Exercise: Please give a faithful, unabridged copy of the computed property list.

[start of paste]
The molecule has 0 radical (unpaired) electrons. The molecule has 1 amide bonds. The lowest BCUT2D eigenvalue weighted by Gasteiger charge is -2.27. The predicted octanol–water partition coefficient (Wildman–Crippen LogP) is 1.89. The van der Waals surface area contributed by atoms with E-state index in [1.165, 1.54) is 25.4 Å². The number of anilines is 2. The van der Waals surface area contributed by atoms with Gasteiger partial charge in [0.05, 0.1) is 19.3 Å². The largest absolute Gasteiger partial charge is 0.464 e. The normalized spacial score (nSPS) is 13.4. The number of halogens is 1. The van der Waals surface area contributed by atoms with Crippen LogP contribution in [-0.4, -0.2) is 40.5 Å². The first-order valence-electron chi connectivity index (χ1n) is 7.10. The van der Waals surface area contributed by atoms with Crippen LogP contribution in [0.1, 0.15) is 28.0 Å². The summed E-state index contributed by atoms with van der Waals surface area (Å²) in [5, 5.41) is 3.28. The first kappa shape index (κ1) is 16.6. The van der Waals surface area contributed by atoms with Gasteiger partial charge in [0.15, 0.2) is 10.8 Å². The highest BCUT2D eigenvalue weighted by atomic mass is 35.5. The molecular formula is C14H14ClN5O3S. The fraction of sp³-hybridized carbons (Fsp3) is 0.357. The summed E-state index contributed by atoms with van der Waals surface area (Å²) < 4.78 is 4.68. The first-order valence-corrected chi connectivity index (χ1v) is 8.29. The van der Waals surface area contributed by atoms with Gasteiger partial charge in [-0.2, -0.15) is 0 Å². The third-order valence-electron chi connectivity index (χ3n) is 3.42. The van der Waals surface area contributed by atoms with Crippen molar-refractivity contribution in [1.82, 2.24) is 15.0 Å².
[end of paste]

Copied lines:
The molecule has 0 radical (unpaired) electrons. The molecule has 1 amide bonds. The lowest BCUT2D eigenvalue weighted by Gasteiger charge is -2.27. The predicted octanol–water partition coefficient (Wildman–Crippen LogP) is 1.89. The van der Waals surface area contributed by atoms with E-state index in [1.165, 1.54) is 25.4 Å². The number of anilines is 2. The van der Waals surface area contributed by atoms with Gasteiger partial charge in [0.05, 0.1) is 19.3 Å². The largest absolute Gasteiger partial charge is 0.464 e. The normalized spacial score (nSPS) is 13.4. The number of halogens is 1. The van der Waals surface area contributed by atoms with Crippen LogP contribution in [-0.4, -0.2) is 40.5 Å². The first-order valence-electron chi connectivity index (χ1n) is 7.10. The van der Waals surface area contributed by atoms with Crippen LogP contribution in [0.1, 0.15) is 28.0 Å². The summed E-state index contributed by atoms with van der Waals surface area (Å²) in [5, 5.41) is 3.28. The first kappa shape index (κ1) is 16.6. The van der Waals surface area contributed by atoms with Gasteiger partial charge in [0.15, 0.2) is 10.8 Å². The highest BCUT2D eigenvalue weighted by atomic mass is 35.5. The molecular formula is C14H14ClN5O3S. The fraction of sp³-hybridized carbons (Fsp3) is 0.357. The summed E-state index contributed by atoms with van der Waals surface area (Å²) < 4.78 is 4.68. The first-order valence-corrected chi connectivity index (χ1v) is 8.29. The van der Waals surface area contributed by atoms with Gasteiger partial charge in [-0.2, -0.15) is 0 Å². The third-order valence-electron chi connectivity index (χ3n) is 3.42. The van der Waals surface area contributed by atoms with Crippen molar-refractivity contribution in [1.82, 2.24) is 15.0 Å².